Muslims in Rajasthan feel left out

Like Asif, there are thousands of Muslims who feel neglected and confused as to whom to vote for. The Congress has fielded 15 Muslim candidates whereas BJP has fielded a lone candidate, in Tonk against state Congress chief Sachin Pilot. (Phtoto: Suman Sarkar)

On Thursday afternoon, just a few hours before Rajasthan goes to polls, 45-year-old Asif Ahmed, a resident of Adarsh Nagar, is clueless as to whom to vote for.

He is divided between two choices — Rafeeq Khan, a candidate from the Muslim community, fielded by the Congress and Ashok Parnami, the former BJP chief. However, Rafeeq is not a familiar face and Parnami is already the sitting MLA.

"Congress has fielded a Muslim candidate but no one knows him. And BJP doesn't want Muslims at all", Asif told DH at the Musafir Khana at Jaipur's Moti  Road, where he works.

Like Asif, there are thousands of Muslims who feel neglected and confused as to whom to vote for. The Congress has fielded 15 Muslim candidates whereas BJP has fielded a lone candidate, in Tonk against state Congress chief Sachin Pilot.

On the last day of the campaign trail, BJP chief Amit Shah was asked why the party has fielded just one Muslim candidate, and he replied: "There were states where we did not field even a single Muslim candidate, but we won. Here also we selected just one, not considering his religion but the winnability."

In the 2013 elections, the Congress fielded 16 candidates and the BJP 4. Interestingly, while two of the BJP nominees won, none from Congress did.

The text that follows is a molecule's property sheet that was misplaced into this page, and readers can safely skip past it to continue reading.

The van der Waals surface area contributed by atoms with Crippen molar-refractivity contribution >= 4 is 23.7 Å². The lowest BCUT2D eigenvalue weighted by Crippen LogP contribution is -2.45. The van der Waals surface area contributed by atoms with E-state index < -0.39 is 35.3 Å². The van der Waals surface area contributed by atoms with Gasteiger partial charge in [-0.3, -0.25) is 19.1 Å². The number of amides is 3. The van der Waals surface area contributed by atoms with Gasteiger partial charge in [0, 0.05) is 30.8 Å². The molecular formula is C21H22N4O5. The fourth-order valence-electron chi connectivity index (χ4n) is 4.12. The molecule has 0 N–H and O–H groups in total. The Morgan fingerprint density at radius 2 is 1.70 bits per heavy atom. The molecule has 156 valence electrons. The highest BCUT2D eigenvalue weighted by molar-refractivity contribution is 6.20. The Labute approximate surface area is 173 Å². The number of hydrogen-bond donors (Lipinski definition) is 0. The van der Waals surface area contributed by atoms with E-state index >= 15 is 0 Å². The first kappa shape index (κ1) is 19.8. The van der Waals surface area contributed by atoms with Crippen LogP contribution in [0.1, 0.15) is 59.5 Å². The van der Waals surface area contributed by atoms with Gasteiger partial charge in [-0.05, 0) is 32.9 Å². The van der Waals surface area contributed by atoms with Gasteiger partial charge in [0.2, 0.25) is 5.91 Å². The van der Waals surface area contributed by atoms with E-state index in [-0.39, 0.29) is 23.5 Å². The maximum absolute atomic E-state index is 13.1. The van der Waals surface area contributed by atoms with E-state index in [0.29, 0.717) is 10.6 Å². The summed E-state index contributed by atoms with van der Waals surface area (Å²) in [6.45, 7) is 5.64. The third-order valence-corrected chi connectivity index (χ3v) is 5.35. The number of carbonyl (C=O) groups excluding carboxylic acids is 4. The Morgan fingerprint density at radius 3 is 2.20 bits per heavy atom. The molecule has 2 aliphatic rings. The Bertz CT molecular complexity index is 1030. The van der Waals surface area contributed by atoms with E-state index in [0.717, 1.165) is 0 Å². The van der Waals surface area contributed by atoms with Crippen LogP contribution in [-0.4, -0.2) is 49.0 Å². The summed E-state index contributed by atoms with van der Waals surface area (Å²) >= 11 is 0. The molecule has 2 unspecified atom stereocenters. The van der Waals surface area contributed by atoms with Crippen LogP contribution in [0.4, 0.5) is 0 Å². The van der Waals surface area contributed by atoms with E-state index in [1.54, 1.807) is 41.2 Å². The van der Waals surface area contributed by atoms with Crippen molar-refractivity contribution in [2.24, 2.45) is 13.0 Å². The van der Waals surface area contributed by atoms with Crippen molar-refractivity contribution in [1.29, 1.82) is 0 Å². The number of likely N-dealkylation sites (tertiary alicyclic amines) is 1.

Political experts say that on the matter of minority welfare, both Congress and BJP pay less attention, even though Muslims comprise 12% of Rajasthan's population.

"The BJP government was insensitive towards Muslims. Atrocities were on rise. Muslims were killed on the suspicion of cow smuggling. There was no proper welfare schemes," Ashfaq Kayamkhani, a senior political analyst, told DH.

"The demands raised by the Muslim parateachers were also not met."

Senior journalist Riyazuddin Sheikh said: "Congress may have fielded 15 candidates but most of them are contesting from the constituencies where they don't stand a great chance of winning. It's just a number game for the Congress — none of the parties are serious about minorities."

"At present, both the Waqf board and Madrasa board are headless entities. The vacancy of chairman was not filled in either place during the BJP rule. Moreover, although a minority finance corporation was formed by Vasundhara Raje government, no appointments were made."

Kayamkhani said the word "minority" is mentioned thrice in the Congress manifesto. "They have promised modernisation of madrasas whereas BJP manifesto finds no scheme or mention of Muslims," Kayamkhani said.

Political analyst Avinash Kalla said: "Both manifestos are more or less the same. There isn't much in offing for the Muslim community." 

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